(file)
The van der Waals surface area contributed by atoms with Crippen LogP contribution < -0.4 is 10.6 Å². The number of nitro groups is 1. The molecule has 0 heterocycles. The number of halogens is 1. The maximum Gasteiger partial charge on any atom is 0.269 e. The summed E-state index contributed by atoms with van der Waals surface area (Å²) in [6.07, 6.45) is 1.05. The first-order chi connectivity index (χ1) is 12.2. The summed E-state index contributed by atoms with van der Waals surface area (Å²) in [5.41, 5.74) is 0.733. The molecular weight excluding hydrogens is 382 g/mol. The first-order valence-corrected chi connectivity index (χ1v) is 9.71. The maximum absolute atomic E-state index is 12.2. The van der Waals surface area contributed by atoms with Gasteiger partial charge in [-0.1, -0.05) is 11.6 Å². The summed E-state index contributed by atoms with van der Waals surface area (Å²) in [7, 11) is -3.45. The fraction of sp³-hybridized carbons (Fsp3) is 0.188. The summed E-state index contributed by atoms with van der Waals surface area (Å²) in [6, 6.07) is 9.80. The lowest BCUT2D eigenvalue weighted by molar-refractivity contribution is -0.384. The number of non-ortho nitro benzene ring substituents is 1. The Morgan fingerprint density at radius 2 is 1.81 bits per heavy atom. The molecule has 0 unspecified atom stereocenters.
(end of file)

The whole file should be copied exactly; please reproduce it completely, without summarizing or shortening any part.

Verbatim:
The van der Waals surface area contributed by atoms with Crippen LogP contribution < -0.4 is 10.6 Å². The number of nitro groups is 1. The molecule has 0 heterocycles. The number of halogens is 1. The maximum Gasteiger partial charge on any atom is 0.269 e. The summed E-state index contributed by atoms with van der Waals surface area (Å²) in [6.07, 6.45) is 1.05. The first-order chi connectivity index (χ1) is 12.2. The summed E-state index contributed by atoms with van der Waals surface area (Å²) in [5.41, 5.74) is 0.733. The molecular weight excluding hydrogens is 382 g/mol. The first-order valence-corrected chi connectivity index (χ1v) is 9.71. The maximum absolute atomic E-state index is 12.2. The van der Waals surface area contributed by atoms with Gasteiger partial charge in [-0.1, -0.05) is 11.6 Å². The summed E-state index contributed by atoms with van der Waals surface area (Å²) in [7, 11) is -3.45. The fraction of sp³-hybridized carbons (Fsp3) is 0.188. The summed E-state index contributed by atoms with van der Waals surface area (Å²) in [6, 6.07) is 9.80. The lowest BCUT2D eigenvalue weighted by molar-refractivity contribution is -0.384. The number of non-ortho nitro benzene ring substituents is 1. The Morgan fingerprint density at radius 2 is 1.81 bits per heavy atom. The molecule has 0 unspecified atom stereocenters.